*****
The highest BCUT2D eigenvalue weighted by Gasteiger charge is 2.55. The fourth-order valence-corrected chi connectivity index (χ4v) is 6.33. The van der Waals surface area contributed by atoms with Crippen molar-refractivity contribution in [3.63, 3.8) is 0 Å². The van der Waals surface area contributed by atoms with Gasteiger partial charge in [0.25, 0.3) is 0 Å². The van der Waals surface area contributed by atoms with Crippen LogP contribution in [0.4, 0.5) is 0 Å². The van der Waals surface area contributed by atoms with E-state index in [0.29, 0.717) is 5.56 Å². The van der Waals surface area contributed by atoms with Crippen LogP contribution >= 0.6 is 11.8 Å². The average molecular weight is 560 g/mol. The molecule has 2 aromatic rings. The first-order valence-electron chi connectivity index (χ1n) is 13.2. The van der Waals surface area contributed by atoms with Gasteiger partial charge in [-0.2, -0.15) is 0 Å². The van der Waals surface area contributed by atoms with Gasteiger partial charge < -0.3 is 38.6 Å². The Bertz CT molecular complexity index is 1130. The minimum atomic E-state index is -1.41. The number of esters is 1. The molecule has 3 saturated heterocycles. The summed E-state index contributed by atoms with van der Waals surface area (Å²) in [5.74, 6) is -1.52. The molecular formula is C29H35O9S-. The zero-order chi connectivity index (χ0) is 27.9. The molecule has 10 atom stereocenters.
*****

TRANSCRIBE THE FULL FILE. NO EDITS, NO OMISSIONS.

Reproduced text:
The highest BCUT2D eigenvalue weighted by Gasteiger charge is 2.55. The fourth-order valence-corrected chi connectivity index (χ4v) is 6.33. The van der Waals surface area contributed by atoms with Crippen molar-refractivity contribution in [3.63, 3.8) is 0 Å². The van der Waals surface area contributed by atoms with Gasteiger partial charge in [0.25, 0.3) is 0 Å². The van der Waals surface area contributed by atoms with Crippen LogP contribution in [0.4, 0.5) is 0 Å². The van der Waals surface area contributed by atoms with E-state index in [0.29, 0.717) is 5.56 Å². The van der Waals surface area contributed by atoms with Crippen LogP contribution >= 0.6 is 11.8 Å². The average molecular weight is 560 g/mol. The molecule has 2 aromatic rings. The first-order valence-electron chi connectivity index (χ1n) is 13.2. The van der Waals surface area contributed by atoms with Gasteiger partial charge in [-0.2, -0.15) is 0 Å². The van der Waals surface area contributed by atoms with Gasteiger partial charge < -0.3 is 38.6 Å². The Bertz CT molecular complexity index is 1130. The minimum atomic E-state index is -1.41. The number of esters is 1. The molecule has 3 saturated heterocycles. The summed E-state index contributed by atoms with van der Waals surface area (Å²) in [5.74, 6) is -1.52. The molecular formula is C29H35O9S-. The zero-order chi connectivity index (χ0) is 27.9. The molecule has 10 atom stereocenters.